Responding to news that the High Court in Kigali has ruled to discharge and acquit Diane Rwigara and her mother Adeline Rwigara on all charges that had been brought against them, Joan Nyanyuki, Amnesty International's East Africa Director, said:
"Diane and Adeline Rwigara should never have faced charges for expressing their views.
"While we welcome their discharge and acquittal, we are concerned that the right to freedom of expression remains under attack in Rwanda.
"We call on the Rwandan authorities to build on this judgment and work towards developing greater tolerance and acceptance of alternative and critical views.
"The judgment must be a first step in reversing the ongoing trend of repression in Rwanda."
Charged with 'inciting insurrection'
Diane Rwigara, and her mother Adeline Rwigara were charged with "inciting insurrection or trouble among the population".
The charges were brought against Diane Rwigara on 23 September 2017 and were based on public comments she made that were critical of the Rwandan state.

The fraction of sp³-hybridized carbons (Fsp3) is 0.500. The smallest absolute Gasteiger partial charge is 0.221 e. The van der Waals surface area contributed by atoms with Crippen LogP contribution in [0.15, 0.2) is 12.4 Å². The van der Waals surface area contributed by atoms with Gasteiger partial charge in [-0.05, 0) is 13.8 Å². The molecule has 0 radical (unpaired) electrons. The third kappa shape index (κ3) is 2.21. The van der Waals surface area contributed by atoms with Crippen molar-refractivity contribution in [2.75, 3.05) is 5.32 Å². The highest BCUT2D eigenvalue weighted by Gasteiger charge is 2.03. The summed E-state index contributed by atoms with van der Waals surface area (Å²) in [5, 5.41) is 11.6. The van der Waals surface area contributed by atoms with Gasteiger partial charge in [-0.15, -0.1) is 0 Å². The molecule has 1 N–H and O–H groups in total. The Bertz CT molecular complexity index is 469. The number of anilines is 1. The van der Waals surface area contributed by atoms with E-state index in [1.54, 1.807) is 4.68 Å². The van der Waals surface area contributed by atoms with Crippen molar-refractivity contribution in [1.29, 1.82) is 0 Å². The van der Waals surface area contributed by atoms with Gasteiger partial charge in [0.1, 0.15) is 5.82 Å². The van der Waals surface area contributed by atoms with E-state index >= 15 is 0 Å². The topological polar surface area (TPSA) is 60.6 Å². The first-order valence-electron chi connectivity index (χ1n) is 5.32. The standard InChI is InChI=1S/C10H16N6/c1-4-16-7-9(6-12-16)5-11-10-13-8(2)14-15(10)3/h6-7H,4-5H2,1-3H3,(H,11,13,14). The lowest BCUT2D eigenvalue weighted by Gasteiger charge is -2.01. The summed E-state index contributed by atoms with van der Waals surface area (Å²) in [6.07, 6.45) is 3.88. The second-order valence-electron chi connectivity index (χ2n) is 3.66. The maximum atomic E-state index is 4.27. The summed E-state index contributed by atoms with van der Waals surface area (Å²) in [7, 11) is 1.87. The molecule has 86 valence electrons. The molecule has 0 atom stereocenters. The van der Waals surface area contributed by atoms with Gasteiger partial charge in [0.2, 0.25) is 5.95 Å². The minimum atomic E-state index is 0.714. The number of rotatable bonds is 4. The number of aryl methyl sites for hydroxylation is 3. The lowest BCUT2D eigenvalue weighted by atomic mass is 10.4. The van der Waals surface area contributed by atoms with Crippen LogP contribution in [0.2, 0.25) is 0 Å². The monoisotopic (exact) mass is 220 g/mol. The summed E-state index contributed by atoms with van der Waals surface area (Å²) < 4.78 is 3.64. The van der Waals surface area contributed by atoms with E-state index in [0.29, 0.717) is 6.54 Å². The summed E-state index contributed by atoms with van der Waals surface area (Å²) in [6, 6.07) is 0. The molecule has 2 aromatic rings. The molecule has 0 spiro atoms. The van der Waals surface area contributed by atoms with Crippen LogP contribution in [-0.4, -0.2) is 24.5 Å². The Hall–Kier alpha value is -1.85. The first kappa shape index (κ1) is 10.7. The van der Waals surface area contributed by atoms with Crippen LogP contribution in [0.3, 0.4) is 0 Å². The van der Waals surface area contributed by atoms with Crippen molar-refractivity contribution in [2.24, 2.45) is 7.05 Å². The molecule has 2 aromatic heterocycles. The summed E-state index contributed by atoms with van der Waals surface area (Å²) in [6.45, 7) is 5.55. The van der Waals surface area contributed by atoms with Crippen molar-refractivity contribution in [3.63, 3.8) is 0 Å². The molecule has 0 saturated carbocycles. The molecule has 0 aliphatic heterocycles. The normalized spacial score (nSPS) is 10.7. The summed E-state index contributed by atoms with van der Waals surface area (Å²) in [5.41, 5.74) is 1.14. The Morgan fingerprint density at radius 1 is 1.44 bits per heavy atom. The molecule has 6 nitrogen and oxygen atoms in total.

Diane Rwigara was also charged with "forging or alteration of documents" and "use of counterfeited documents", while her mother, Adeline, faced an additional charge of "discrimination and sectarian practices."
Diane Rwigara had earlier been barred from contesting the August 2017 presidential election by the country's electoral authority.
In the months before declaring her candidacy, Diane Rwigara had been outspoken about issues such as poverty, injustice, insecurity and the lack of freedom of expression. Just days after she announced her candidacy, nude photos said to be of her were circulated on social media, in what many considered was a smear campaign to tarnish her image. Diane Rwigara said that the images were digitally manipulated.